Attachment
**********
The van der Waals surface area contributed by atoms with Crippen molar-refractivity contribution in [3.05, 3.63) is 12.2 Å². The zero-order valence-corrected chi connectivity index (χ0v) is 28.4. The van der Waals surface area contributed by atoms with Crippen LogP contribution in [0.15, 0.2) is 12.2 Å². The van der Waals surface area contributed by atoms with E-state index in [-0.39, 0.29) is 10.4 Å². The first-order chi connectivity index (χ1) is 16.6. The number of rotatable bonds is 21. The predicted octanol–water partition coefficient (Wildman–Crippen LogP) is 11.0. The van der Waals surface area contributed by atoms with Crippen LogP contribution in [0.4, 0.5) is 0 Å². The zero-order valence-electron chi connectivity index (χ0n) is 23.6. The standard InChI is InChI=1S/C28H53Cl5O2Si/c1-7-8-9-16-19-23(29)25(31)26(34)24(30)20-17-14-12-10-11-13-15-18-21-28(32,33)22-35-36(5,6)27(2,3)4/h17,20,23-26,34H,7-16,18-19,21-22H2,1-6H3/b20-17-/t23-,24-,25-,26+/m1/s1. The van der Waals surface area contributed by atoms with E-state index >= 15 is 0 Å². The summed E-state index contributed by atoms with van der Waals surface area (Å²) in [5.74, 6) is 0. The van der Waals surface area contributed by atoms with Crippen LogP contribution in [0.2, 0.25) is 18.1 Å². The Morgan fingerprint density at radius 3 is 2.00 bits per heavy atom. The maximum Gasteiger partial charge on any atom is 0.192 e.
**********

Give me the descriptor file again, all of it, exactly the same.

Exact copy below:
The van der Waals surface area contributed by atoms with Crippen molar-refractivity contribution in [3.05, 3.63) is 12.2 Å². The zero-order valence-corrected chi connectivity index (χ0v) is 28.4. The van der Waals surface area contributed by atoms with Crippen LogP contribution in [0.15, 0.2) is 12.2 Å². The van der Waals surface area contributed by atoms with E-state index in [-0.39, 0.29) is 10.4 Å². The first-order chi connectivity index (χ1) is 16.6. The number of rotatable bonds is 21. The predicted octanol–water partition coefficient (Wildman–Crippen LogP) is 11.0. The van der Waals surface area contributed by atoms with Crippen LogP contribution in [0.4, 0.5) is 0 Å². The zero-order valence-electron chi connectivity index (χ0n) is 23.6. The standard InChI is InChI=1S/C28H53Cl5O2Si/c1-7-8-9-16-19-23(29)25(31)26(34)24(30)20-17-14-12-10-11-13-15-18-21-28(32,33)22-35-36(5,6)27(2,3)4/h17,20,23-26,34H,7-16,18-19,21-22H2,1-6H3/b20-17-/t23-,24-,25-,26+/m1/s1. The van der Waals surface area contributed by atoms with E-state index >= 15 is 0 Å². The summed E-state index contributed by atoms with van der Waals surface area (Å²) in [5.74, 6) is 0. The van der Waals surface area contributed by atoms with Crippen LogP contribution in [0.2, 0.25) is 18.1 Å². The Morgan fingerprint density at radius 3 is 2.00 bits per heavy atom. The maximum Gasteiger partial charge on any atom is 0.192 e.